Obama’s presidency has been disastrous for African Americans, who have been economically crushed and disconnected from their historical roots in social struggle. Political fantasists now urge us to put our faith in demographics, claiming that change will inevitably flow from the darkening of America’s population. But, that’s a trap which leads to a descent into South Africa-like conditions.

South Africa: Chris Hani Would be Angry at ANC “Adopting Our Class Opponents' Policies”

by the National Union of Metalworkers of South Africa

In the 20 years since the assassination of South African communist leader Chris Hani, the contradictions inherent in the agreement leading to electoral democracy have come to a head. "Comrade Chris would have condemned the brutal killing and slaughtering of workers in Marikana in defense of the minerals/energy/finance complex ruling oligarchy interests.”

A Tribute to Chris Hani on the 20th Anniversary of His Assassination

by Carlos Martinez

Chris Hani was a man of the people who saw the struggle for socialism and African liberation as inseparable. A leader of both the South African Communist Party and the African National Congress, Hani “realized that national liberation, though essential, would not bring about total economic liberation.”

Throwing BRICS at the U.S. Empire

by BAR executive editor Glen Ford

History has placed the BRICS nations on the path of confrontation with a superpower in decline. Washington is prepared to strangle the world into submission, or drown it in chaos. “Objectively, the United States has positioned itself as the great and implacable impediment to global development.”

What Happened to South Africa’s Freedom Charter

 

A Black Agenda Radio commentary by Glen Ford

South Africa’s current crisis is rooted in the road wrongly taken 1994, when the African National Congress and its allies agreed not to upset the corporate order, in exchange for one-person, one-vote. Those chickens are now coming home to roost, as the ANC enforces the corporate order and workers reject union leaders who, they believe, work for the bosses.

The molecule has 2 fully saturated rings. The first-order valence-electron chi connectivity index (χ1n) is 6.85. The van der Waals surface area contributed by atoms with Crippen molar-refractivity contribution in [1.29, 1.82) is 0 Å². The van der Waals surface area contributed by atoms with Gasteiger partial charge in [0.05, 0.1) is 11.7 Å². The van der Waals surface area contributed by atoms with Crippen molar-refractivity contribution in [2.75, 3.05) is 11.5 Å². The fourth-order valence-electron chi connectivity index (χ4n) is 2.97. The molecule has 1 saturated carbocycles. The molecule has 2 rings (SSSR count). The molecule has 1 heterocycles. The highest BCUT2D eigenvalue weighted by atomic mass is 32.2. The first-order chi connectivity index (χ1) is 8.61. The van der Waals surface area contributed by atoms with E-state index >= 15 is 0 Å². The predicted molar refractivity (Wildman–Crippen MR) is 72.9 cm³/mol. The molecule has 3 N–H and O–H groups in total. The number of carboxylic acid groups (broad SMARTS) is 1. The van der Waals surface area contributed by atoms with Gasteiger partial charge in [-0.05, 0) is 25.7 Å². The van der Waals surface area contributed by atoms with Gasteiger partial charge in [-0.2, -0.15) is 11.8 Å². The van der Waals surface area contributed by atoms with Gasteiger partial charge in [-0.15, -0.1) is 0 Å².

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Economic and Social Crisis in Post Apartheid South Africa

 

by William Bowles

Has the ANC and its partners in the Tripartite Alliance, the Congress of South African Trade Unions (COSATU) and the SACP betrayed their roots and sold out Black South Africa?” The massacre of miners at Marikana, and the Alliance’s callous response to the carnage, seems to answer in the affirmative. “It's as if the clock stopped in April 1994,” when state power was transferred to Black hands.

The People’s Rage in South Africa

 

by Mark P. Fancher

South Africa did not complete its revolution with the transfer of government power to Black hands in 1994. The Marikana mine massacre shows that imperialism “will not tolerate any disruption in the flow of profits from the exploitation of highly valuable natural resources.” The question now comes to a head: Will the poor majority of South Africa tolerate a Black government that defends the interests of imperialism?

Reflections on Gil Scott-Heron

by Norman (Otis) Richmond aka Jalali

Gil Scott-Heron’s repertoire was as wide and deep as the audience that loved him. “He dealt with racism, capitalism, the environment, Pan-Africanism, substance abuse, nuclear power, women's liberation and just plain ‘silly’ little love songs.”